In which of the following ways is DNA replication similar to transcription? X. New cells are created after both have happened. (Definitely not) ✓. Cytosine pairs with guanine in both. (True) X. Both take place in the cell cytoplasm. (They occur in the nucleus) ✓. Both create new DNA strands. (Technically no, but they create COPIES of DNA strands so this statements' wording is a bit confusing)

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In which of the following ways is DNA replication similar to transcription? X. New cells are created after both have happened. (Definitely not) ✓. Cytosine pairs with guanine in both. (True) X. Both take place in the cell cytoplasm. (They occur in the nucleus) ✓. Both create new DNA strands. (Technically no, but they create COPIES of DNA strands so this statements' wording is a bit confusing)

Biology
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B do you want a link
Please explain. @andrearchat
Why isn't it D?

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Other answers:

Lol. I already saw that post, and there are several others asking that same Q but with contrasting answers. @andrearchat
then i shall do deeper research
http://www.shmoop.com/gene-regulation-protein-synthesis/transcription-replication-similarities.html
Yes.. I already had that site open & they didn't mention any of the available choices. I appreciate your research.
Transcription involves the creation of an RNA and more specifically an mRNA molecule using DNA as a template. RNA polymerase II binds to a region called the promoter region on DNA assisted by protein transcription factors. It unwinds and transcribes the DNA sequence in the 5 to 3 prime direction until it reaches the terminator region where it stops and releases the mRNA formed. It only reads and produces one strand. In DNA replication, DNA is unwound by helicase at several rather than one position to form "bubbles" and new complementary DNA strands are built on both parent strands. "Bubbles" are held open by special binding proteins. On the 3 to 5 prime strand DNA polymerase III builds continuously in the 5 to 3 prime direction. RNA primase initiates the process by adding an RNA sequence called the primer that is later replaced with a corresponding DNA one by DNA polymerase I. Opposite, the other new (lagging) strand is also built in the 5 to 3 prime direction but in discontinuous sections eventually joined together by ligase. It means that on this side several rather than one primers are formed in each bubble. Eventually all "bubbles" meet and fuse forming two new complete DNA molecules identical to the first. This process reads and produces two strands.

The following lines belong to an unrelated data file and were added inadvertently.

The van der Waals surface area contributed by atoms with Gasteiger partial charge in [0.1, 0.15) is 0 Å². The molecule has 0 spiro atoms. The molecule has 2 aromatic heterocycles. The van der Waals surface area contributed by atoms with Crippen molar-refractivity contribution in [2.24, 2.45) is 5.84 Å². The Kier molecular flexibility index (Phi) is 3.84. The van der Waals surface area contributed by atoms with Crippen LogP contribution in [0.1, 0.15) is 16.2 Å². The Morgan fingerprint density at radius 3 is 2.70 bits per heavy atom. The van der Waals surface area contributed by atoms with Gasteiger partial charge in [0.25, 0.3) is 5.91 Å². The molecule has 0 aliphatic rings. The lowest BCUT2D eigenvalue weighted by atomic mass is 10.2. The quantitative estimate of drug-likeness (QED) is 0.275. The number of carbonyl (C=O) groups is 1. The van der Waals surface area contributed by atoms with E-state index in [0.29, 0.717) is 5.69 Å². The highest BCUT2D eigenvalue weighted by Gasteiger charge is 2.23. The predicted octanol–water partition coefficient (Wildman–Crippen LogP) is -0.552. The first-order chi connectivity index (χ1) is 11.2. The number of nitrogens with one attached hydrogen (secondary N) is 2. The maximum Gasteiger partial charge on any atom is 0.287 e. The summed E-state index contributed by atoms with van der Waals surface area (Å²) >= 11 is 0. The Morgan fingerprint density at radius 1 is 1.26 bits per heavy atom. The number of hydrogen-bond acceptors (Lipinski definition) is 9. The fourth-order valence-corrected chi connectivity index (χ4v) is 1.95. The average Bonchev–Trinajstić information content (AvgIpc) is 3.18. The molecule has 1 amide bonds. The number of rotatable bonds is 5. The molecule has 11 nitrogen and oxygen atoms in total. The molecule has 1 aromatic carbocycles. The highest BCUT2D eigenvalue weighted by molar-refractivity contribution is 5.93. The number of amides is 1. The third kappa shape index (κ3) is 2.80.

They are both similar in that they both copy the DNA strand. It is just that transcription is the complementary copy and replication is the exact copy. Also during both the DNA molecule unzips and a new strand of mRNA/DNA is formed
The answer is D!!!!!!!!!!!!!
Cytosine pairs with Guanine in both, but I'm not sure if that occurs during transcription… actually no it does when it creates the complementary strand
at the end of the day follow your gut
I don't know.
I finalized on answer B. I'll let you know if it's right

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